Angiotensin-Converting Enzyme 2/metabolism , COVID-19/virology , SARS-CoV-2/chemistry , SARS-CoV-2/metabolism , Spike Glycoprotein, Coronavirus/chemistry , Spike Glycoprotein, Coronavirus/metabolism , COVID-19/metabolism , HEK293 Cells , Humans , Protein Binding , SARS-CoV-2/classification , SARS-CoV-2/genetics , Spike Glycoprotein, Coronavirus/genetics , Virus Internalization
18.
Sci Rep ; 12(1): 3446, 2022 03 02.
Article in English | MEDLINE | ID: covidwho-1908225

ABSTRACT

The COVID19 pandemic has led to multipronged approaches for treatment of the disease. Since de novo discovery of drugs is time consuming, repurposing of molecules is now considered as one of the alternative strategies to treat COVID19. Antibacterial peptides are being recognized as attractive candidates for repurposing to treat viral infections. In this study, we describe the anti-SARS-CoV-2 activity of the well-studied antibacterial peptides gramicidin S and melittin obtained from Bacillus brevis and bee venom respectively. The EC50 values for gramicidin S and melittin were 1.571 µg and 0.656 µg respectively based on in vitro antiviral assay. Significant decrease in the viral load as compared to the untreated group with no/very less cytotoxicity was observed. Both the peptides treated to the SARS-CoV-2 infected Vero cells showed viral clearance from 12 h onwards with a maximal viral clearance after 24 h post infection. Proteomics analysis indicated that more than 250 proteins were differentially regulated in the gramicidin S and melittin treated SARS-CoV-2 infected Vero cells against control SARS-CoV-2 infected Vero cells after 24 and 48 h post infection. The identified proteins were found to be associated in the metabolic and mRNA processing of the Vero cells post-treatment and infection. Both these peptides could be attractive candidates for repurposing to treat SARS-CoV-2 infection.


Subject(s)
Antiviral Agents/therapeutic use , COVID-19/drug therapy , Gramicidin/therapeutic use , Melitten/therapeutic use , SARS-CoV-2/isolation & purification , Animals , COVID-19/metabolism , COVID-19/virology , Chlorocebus aethiops , Humans , Proteomics , Vero Cells
19.
Cell Rep ; 39(13): 110989, 2022 06 28.
Article in English | MEDLINE | ID: covidwho-1906847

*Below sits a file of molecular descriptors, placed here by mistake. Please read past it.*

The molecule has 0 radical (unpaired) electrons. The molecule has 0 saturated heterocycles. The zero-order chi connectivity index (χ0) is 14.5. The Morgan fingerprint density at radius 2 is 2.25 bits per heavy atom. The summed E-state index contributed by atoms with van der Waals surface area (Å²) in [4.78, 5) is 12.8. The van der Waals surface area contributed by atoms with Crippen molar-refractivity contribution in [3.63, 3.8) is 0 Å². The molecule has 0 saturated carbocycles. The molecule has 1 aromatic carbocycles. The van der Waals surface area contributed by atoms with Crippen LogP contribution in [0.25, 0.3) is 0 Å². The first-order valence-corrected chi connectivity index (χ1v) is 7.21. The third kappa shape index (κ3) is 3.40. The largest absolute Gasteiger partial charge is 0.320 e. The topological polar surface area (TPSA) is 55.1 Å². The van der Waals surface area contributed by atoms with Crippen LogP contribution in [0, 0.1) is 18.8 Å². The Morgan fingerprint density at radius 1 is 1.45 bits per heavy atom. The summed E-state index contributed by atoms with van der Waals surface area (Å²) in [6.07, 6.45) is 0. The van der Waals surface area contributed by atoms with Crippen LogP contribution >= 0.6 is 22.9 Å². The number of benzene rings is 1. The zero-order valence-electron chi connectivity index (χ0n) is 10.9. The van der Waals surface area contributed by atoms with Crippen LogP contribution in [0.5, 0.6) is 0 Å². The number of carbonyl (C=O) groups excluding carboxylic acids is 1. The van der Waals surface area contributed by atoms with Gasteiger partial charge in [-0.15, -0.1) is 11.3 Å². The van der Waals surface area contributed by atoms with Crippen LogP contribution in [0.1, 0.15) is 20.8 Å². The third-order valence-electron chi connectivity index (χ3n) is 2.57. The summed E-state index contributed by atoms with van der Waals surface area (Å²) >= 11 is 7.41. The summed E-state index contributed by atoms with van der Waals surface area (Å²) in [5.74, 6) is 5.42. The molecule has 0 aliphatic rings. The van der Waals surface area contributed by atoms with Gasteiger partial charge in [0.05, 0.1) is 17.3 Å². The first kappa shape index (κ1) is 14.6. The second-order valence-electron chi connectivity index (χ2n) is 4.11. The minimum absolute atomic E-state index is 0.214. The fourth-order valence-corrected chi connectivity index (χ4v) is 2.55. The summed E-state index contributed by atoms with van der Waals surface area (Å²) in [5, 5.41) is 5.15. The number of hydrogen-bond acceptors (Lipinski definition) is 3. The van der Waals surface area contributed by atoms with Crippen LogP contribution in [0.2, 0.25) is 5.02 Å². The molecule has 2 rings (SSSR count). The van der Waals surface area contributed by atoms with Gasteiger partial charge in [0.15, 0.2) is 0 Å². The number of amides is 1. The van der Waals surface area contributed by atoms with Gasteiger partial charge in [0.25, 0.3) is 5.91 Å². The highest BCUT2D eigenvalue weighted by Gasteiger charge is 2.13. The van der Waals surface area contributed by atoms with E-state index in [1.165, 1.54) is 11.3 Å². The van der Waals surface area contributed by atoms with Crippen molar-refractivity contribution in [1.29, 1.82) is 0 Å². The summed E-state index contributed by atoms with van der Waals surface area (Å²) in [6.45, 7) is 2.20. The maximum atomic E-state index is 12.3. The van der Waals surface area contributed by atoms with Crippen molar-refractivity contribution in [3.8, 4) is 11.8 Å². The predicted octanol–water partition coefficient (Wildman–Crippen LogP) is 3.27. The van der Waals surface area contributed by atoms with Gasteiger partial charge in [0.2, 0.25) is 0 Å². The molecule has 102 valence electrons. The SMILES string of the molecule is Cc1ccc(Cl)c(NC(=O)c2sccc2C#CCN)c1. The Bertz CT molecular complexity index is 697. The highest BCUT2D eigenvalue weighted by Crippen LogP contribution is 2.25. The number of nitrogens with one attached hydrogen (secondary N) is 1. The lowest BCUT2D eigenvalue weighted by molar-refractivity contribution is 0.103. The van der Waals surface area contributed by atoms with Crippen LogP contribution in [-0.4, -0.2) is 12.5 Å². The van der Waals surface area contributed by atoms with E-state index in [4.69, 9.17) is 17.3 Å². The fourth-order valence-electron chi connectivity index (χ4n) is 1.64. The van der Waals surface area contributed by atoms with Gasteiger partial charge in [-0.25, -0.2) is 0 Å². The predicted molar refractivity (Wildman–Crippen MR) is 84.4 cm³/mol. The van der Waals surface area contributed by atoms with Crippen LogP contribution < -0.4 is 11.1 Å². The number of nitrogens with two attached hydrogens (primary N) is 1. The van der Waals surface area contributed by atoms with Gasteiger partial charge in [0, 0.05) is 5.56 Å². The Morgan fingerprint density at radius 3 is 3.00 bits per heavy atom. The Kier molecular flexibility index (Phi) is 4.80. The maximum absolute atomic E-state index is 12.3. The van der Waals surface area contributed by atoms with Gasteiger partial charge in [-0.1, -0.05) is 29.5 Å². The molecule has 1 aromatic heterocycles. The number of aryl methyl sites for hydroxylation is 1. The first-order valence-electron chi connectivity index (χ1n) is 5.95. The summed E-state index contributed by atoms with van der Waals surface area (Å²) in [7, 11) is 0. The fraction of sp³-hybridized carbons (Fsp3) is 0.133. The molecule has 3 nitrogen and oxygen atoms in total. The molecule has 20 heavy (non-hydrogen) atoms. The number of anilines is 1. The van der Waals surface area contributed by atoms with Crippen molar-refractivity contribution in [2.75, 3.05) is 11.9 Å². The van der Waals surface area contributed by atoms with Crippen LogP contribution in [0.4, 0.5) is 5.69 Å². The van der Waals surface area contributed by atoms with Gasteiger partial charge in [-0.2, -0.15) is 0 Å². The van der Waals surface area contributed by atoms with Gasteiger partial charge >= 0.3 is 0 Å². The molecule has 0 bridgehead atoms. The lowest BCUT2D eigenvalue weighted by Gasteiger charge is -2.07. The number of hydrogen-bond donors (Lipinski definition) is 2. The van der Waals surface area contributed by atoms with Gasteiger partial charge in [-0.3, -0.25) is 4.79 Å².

ABSTRACT

The interleukin-12 (IL-12) family comprises the only heterodimeric cytokines mediating diverse functional effects. We previously reported a striking bimodal IL-12p70 response to lipopolysaccharide (LPS) stimulation in healthy donors. Herein, we demonstrate that interferon ß (IFNß) is a major upstream determinant of IL-12p70 production, which is also associated with numbers and activation of circulating monocytes. Integrative modeling of proteomic, genetic, epigenomic, and cellular data confirms IFNß as key for LPS-induced IL-12p70 and allowed us to compare the relative effects of each of these parameters on variable cytokine responses. Clinical relevance of our findings is supported by reduced IFNß-IL-12p70 responses in patients hospitalized with acute severe acute respiratory syndrome coronavirus 2 (SARS-CoV-2) infection or chronically infected with hepatitis C (HCV). Importantly, these responses are resolved after viral clearance. Our systems immunology approach defines a better understanding of IL-12p70 and IFNß in healthy and infected persons, providing insights into how common genetic and epigenetic variation may impact immune responses to bacterial infection.


Subject(s)
Interferon-beta , Interleukin-12 , Toll-Like Receptor 4 , COVID-19/immunology , COVID-19/metabolism , COVID-19/virology , Cytokines/immunology , Cytokines/metabolism , Humans , Interferon-beta/immunology , Interferon-beta/metabolism , Interleukin-12/immunology , Interleukin-12/metabolism , Lipopolysaccharides/pharmacology , Proteomics , SARS-CoV-2/immunology
20.
J Med Virol ; 94(10): 4878-4889, 2022 10.
Article in English | MEDLINE | ID: covidwho-1905895

ABSTRACT